Could 5G be the key to unlocking autonomy in deep mines?
Volvo Construction Equipment is partnering with mobile operator Telia to pilot 5G mobile tech, giving mining an exponential boost in data transfer capabilities. How promising is that extra G and could it unlock the next generation of autonomous vehicles? Molly Lempriere finds out.
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Over the last few years, automation in the mining sector has boomed. In particular, automated trucks, which allow efficient haulage almost 24/7, are now a common sight in the mines of Rio Tinto, BHP and others. Secure, reliable communication with these devices is essential to avoid accidents, as well as to monitor and manage the site.
At the 5G World Congress in London, Swedish mobile provider Telia announced its 5G Partnership Program. It will bring together the experience of Volvo Construction Equipment (Volvo CE), Ericsson and Telia to advance 5G networks for mine sites through a series of tests.
"We are extremely pleased that Volvo CE has joined the partner program, being the first company to do so,” said Telia Sweden chief technology officer Mats Lundbäck. “Telia will contribute with our experience in mobile technology, business development and in building everything from connectivity to complete solutions.”
While many mine sites already use a combination of WiFi and 4G, what are the benefits of switching to 5G?
Building on collaboration
This is not the first time Telia has teamed up with Volvo CE and Ericsson. The recent Pilot for Industrial Mobile communication in Mining (PIMM) project brought together a number of companies including ABB, Atlas Copco, Boliden, Ericsson, InfoVista, RISE, Telia, Volvo CE and Wolfit to develop 5G mobile communication for mine sites.
Over a period of two years, PIMM ran a number of tests at Boliden’s Kankberg underground mine in Sweden. During the project, Volvo CE successfully developed and trialled a remote-controlled wheel loader, which could be operated from an office on the surface, 400m above the machine.
“Volvo CE’s mission statement for the project was to prove that the technology we’re developing internally is applicable in a customer environment,” said Volvo’s advanced engineering programme leader Erik Uhlin. “We wanted to highlight that industrial applications in mobile networks aren’t just something out of science fiction – they’re real.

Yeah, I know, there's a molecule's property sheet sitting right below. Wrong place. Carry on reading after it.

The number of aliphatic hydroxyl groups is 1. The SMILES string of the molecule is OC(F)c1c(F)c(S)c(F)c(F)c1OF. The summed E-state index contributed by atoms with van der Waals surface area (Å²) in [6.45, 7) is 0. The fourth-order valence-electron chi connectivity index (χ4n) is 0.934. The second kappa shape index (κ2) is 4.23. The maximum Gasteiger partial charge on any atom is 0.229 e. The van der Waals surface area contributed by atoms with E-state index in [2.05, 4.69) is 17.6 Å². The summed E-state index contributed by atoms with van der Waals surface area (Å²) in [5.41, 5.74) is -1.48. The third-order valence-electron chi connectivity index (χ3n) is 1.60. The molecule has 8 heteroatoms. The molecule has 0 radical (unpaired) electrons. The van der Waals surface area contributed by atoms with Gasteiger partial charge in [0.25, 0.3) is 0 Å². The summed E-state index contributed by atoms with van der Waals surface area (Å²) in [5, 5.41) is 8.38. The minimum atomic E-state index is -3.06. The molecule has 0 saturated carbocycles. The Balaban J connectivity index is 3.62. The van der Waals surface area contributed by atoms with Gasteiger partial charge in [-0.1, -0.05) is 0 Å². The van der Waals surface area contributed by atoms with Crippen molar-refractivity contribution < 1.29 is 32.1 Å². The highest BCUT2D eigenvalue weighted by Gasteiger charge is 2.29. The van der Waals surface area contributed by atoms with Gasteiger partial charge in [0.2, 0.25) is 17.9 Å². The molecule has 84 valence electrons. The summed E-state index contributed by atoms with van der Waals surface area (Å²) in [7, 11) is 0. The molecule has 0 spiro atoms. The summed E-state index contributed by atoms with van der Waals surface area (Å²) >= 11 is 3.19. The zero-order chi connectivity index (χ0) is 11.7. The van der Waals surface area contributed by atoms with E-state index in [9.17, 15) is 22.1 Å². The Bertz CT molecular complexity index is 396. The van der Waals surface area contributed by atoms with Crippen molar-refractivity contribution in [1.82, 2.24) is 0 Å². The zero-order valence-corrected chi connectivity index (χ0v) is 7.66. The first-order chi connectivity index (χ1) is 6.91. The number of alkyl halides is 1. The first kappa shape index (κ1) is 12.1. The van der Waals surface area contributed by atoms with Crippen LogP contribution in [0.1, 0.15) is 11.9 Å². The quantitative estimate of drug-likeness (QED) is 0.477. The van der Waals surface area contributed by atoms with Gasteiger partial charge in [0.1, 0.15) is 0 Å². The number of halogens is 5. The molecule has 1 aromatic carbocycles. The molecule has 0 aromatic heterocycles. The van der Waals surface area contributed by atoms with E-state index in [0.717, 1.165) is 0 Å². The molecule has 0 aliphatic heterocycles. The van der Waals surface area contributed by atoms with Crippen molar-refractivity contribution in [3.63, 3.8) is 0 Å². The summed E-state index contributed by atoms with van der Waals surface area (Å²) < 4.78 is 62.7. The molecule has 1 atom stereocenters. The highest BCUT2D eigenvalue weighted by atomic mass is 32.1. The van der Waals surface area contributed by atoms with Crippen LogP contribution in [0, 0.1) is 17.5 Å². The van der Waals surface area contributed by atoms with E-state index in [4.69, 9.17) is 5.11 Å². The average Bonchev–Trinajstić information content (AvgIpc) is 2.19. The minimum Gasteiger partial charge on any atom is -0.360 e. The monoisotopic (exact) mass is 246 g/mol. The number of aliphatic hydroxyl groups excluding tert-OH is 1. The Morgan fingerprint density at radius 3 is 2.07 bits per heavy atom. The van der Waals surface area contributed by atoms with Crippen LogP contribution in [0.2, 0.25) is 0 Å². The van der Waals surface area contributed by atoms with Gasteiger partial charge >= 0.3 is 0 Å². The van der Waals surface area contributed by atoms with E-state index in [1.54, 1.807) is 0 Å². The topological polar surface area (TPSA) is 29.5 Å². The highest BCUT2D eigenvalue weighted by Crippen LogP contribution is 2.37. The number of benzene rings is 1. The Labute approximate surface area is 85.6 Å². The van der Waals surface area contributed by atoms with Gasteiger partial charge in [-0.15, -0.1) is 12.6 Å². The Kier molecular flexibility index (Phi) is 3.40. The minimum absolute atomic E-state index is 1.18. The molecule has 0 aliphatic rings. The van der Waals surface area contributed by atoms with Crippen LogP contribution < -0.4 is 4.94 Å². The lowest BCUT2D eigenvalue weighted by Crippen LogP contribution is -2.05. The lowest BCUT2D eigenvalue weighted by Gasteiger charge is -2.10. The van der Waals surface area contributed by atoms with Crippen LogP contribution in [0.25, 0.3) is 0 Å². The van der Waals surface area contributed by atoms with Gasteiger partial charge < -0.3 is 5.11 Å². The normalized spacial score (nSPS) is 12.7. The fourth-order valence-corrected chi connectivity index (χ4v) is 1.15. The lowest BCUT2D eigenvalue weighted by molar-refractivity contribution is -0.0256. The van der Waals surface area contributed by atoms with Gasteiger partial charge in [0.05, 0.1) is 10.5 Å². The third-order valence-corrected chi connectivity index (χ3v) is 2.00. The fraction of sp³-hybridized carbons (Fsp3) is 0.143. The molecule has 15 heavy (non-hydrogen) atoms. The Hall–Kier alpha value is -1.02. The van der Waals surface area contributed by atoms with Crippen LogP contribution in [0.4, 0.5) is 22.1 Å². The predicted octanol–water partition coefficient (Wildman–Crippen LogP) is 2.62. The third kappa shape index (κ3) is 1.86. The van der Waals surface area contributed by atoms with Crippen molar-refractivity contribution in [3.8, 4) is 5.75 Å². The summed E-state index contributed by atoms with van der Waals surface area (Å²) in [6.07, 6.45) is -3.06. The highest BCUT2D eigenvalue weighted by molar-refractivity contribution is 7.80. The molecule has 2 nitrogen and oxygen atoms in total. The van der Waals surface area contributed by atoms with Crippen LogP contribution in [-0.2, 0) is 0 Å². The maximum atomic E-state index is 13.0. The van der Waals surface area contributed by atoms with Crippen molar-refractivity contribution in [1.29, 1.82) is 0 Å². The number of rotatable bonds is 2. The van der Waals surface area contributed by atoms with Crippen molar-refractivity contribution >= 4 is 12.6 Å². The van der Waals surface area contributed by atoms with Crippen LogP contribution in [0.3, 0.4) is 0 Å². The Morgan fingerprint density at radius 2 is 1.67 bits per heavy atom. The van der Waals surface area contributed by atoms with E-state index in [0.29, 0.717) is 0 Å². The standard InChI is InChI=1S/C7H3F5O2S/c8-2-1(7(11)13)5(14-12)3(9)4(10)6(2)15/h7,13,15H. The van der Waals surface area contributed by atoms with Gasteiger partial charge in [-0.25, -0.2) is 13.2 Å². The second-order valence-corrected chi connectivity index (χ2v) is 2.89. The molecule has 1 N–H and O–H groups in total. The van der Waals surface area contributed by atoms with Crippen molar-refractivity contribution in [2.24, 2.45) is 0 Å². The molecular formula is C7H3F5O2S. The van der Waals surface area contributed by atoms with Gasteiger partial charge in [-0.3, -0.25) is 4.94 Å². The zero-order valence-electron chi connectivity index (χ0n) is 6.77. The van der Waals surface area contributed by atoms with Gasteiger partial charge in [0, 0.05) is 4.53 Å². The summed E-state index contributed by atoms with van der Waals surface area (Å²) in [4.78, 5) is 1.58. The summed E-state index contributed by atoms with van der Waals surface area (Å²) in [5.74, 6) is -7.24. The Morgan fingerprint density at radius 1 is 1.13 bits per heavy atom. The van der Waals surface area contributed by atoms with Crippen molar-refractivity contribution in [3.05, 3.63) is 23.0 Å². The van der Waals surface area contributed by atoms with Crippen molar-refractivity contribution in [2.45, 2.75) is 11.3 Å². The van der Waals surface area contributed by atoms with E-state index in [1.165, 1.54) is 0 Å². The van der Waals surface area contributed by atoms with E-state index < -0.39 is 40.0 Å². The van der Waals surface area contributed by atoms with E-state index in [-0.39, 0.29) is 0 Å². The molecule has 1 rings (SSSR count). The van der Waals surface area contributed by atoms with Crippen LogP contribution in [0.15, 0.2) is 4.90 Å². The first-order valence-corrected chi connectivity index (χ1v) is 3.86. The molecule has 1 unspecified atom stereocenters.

"Testing was carried out while production was taking place and that was demanding – but it meant that we were working with real problems, in a real environment. The project was a great success. The collaboration between all the partners resulted in us showcasing that a future underground mine could not only be more efficient, but also safer.”
The 5G Partnership Program will allow the companies to build on the successes of this collaboration. For Volvo CE this will include “pushing the boundaries for autonomous machines and developing site solutions that increase safety, productivity and uptime”, according to a statement.
The programme will use Telia’s test site in Eskilstuna, Sweden, over a two-year period. The successful application of 5G technologies in mine sites would bring improvements in safety and productivity. For example, following rock blasting, companies would no longer have to wait several hours to allow the space to ventilate before an operator can enter. Instead, it could simply send in autonomous vehicles and machines, controlled from a safe location by operators using secure, real-time connections.
"The benefits in terms of speed that 5G brings a big step forward for us,” says Volvo CE's senior vice president of technology, Patrik Lundblad. “Within our industry, there is a great potential for processing mobile data and learning how our machines can communicate and interact.”